Awards and citations:

1997: Le Prix du Champagne Lanson Noble Cuvée Award for investigations into Champagne for the Millennium investment scams

2001: Le Prix Champagne Lanson Ivory Award for

2011: Vindic d'Or MMXI – 'Meilleur blog anti-1855'

2011: Robert M. Parker, Jnr: ‘This blogger...’:

2012: Born Digital Wine Awards: No Pay No Jay – best investigative wine story

2012: International Wine Challenge – Personality of the Year Award

Saturday, 1 August 2009

Some new books +new blog on the Languedoc

Hugh Johnson’s Wine Companion 6th edition, Mitchell Beazley £40, $US60

Hugh Johnson and Jancis Robinson: The Concise World Atlas of Wine, Mitchell Beazley £18.99, $US29.99

Hugh Johnson’s Pocket Wine 2010, Mitchell Beazley, £10.99

Francis Gimblett: In and Out of Africa – in search of Gérard Depardieu, The Wine Adventurer Press, £7.99

Hugh Johnson’s Wine Companion 6th edition, Mitchell Beazley £40, $US60, 672 pages (publication date: 7th September 2009)
This sixth edition of Hugh’s Wine Companion, which was first published in 1983, has been revised and updated by Stephen Brook. Subtitled The Encylopedia of Wines, Vineyards and Wine revising such a book virtually single-handed in today’s wine world is a huge and daunting undertaking.

When I receive any new book I naturally turn first to the Loire section, assuming that’s relevant – not even I expect to see the Loire covered in a book on Argentina!

So far I have only had time for a quick look through the Loire section and particularly at the selected producers, who are assessed on a scale of one (sound and steady wines) to four stars (exceptionally fine or great quality, consistent over many vintages). The following estates are given four stars for all or part of their production: Coulée de Serrant, Philippe Delesvaux, Château de Fesles, Clos Naudin (Philippe Foreau) and Didier Dagueneau.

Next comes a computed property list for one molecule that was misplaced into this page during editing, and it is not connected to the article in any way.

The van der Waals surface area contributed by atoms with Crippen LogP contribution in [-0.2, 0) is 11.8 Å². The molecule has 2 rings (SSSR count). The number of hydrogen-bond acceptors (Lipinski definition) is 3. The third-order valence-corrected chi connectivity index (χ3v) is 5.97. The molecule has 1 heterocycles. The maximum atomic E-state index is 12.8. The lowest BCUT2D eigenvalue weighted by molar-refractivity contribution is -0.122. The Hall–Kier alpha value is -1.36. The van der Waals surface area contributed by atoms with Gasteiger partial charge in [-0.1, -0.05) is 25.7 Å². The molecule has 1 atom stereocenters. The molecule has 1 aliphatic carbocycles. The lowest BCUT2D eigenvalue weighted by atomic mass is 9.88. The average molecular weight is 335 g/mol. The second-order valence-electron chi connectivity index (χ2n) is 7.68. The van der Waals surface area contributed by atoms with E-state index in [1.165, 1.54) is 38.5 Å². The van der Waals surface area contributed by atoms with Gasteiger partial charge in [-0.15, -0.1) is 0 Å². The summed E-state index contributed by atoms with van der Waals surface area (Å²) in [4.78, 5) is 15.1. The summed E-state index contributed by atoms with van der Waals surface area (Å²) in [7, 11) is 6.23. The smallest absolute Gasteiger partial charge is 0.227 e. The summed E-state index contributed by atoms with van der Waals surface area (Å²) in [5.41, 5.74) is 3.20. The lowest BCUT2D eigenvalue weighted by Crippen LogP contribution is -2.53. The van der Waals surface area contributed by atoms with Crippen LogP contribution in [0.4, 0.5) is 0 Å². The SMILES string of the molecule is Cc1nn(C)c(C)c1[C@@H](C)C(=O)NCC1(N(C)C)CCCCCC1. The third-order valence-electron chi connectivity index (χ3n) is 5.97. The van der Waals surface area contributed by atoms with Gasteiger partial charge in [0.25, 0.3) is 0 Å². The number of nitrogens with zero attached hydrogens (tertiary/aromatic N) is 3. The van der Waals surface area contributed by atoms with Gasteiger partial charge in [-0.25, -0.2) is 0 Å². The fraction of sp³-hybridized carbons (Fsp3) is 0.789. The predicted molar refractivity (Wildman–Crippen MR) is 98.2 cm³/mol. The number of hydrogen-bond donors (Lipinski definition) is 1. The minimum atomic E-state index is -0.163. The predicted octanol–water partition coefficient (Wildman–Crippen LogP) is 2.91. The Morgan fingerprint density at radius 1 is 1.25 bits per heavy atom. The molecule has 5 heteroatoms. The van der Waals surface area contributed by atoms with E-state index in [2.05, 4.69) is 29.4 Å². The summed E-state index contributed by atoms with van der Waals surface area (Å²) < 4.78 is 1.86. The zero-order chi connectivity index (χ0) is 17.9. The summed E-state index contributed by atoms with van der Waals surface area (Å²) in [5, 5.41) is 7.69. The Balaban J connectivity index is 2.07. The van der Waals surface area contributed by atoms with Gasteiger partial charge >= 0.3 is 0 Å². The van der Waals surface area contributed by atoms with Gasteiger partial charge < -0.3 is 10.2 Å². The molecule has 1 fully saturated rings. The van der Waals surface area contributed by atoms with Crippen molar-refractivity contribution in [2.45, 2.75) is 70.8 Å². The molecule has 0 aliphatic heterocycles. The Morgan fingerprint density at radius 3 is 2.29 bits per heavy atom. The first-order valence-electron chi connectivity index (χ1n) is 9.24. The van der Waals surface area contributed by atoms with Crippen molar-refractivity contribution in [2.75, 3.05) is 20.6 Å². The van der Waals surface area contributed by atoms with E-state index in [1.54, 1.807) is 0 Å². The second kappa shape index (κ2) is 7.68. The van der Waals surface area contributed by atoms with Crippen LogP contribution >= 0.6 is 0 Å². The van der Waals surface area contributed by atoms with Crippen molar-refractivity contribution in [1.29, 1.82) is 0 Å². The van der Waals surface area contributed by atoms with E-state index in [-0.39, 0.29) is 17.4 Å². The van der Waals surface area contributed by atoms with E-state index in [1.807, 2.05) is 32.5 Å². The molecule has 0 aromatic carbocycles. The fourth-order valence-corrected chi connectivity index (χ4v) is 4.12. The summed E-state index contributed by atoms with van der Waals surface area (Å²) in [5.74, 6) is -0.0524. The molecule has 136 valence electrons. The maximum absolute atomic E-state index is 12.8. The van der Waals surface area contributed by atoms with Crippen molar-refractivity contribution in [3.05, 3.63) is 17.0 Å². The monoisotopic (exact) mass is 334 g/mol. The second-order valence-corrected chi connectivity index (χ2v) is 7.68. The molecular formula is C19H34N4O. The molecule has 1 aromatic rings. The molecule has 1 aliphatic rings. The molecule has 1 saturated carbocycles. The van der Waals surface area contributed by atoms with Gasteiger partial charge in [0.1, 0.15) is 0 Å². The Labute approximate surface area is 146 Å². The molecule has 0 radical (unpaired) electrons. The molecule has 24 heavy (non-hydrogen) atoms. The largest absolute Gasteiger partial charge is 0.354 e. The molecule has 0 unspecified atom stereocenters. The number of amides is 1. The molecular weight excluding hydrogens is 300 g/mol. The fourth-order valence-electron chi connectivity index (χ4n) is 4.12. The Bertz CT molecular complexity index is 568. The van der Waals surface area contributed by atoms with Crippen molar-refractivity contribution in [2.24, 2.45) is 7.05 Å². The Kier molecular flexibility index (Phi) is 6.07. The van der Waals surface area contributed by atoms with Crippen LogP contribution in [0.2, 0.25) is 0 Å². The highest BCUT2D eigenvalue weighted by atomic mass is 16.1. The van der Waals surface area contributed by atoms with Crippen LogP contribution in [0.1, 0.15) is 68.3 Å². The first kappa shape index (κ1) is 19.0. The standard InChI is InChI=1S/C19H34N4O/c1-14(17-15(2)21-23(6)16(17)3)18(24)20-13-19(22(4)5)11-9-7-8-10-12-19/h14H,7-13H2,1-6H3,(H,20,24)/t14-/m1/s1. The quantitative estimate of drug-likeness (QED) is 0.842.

Overall I wouldn’t argue with the assessments given to the producers selected, nor the selection itself given that space is, of course, limited. I would, however, have made Clos Rougeard (Les Frères Foucault) a four star producer, especially given their consistently high quality over many years. I noted the comment that Baron Patrick Ladoucette’s ‘Pouilly-Fumé wines are inexplicably expensive, and always have been.

Inevitably there are some minor errors mainly relating to changes in ownership:

Saint-Pourçain is in the process of being promoted from VDQS to AC – awaiting the appropriate Minister to flourish their pen over the document. (I’m sure this news came through after the Companion went to print.)

The Coteaux de l’Aubance AC is for sweet wines only not off-dry whites. The appellation rules require that the grape must should have 230 grams of sugar before any chaptalisation (added sugar) and after fermentation the wine must have a minimum of 11% alcohol and 34 grams of residual sugar. (Quite why producers are still allowed to add sugar when making sweet wine with an AC is completely beyond my understanding but I digress.........)

Muscadet négociant, Marcel Sautejeau, is no longer family run – it has been bought by Castel. Nor is Sauvion et Fils still family owned – bought by Grands Chais de France at the end of 2007.

Château de Fesles is no longer owned by Bernard Germain – it was bought in 2008 by Grands Chai de France. Château de la Roulerie is now owned by Philippe Germain, a son of Bernard.

Raymond Raffault of Domaine du Raifault (Savigny-en-Véron) unfortunately died of cancer a number of years ago and this Chinon estate is now run by Julien Raffault.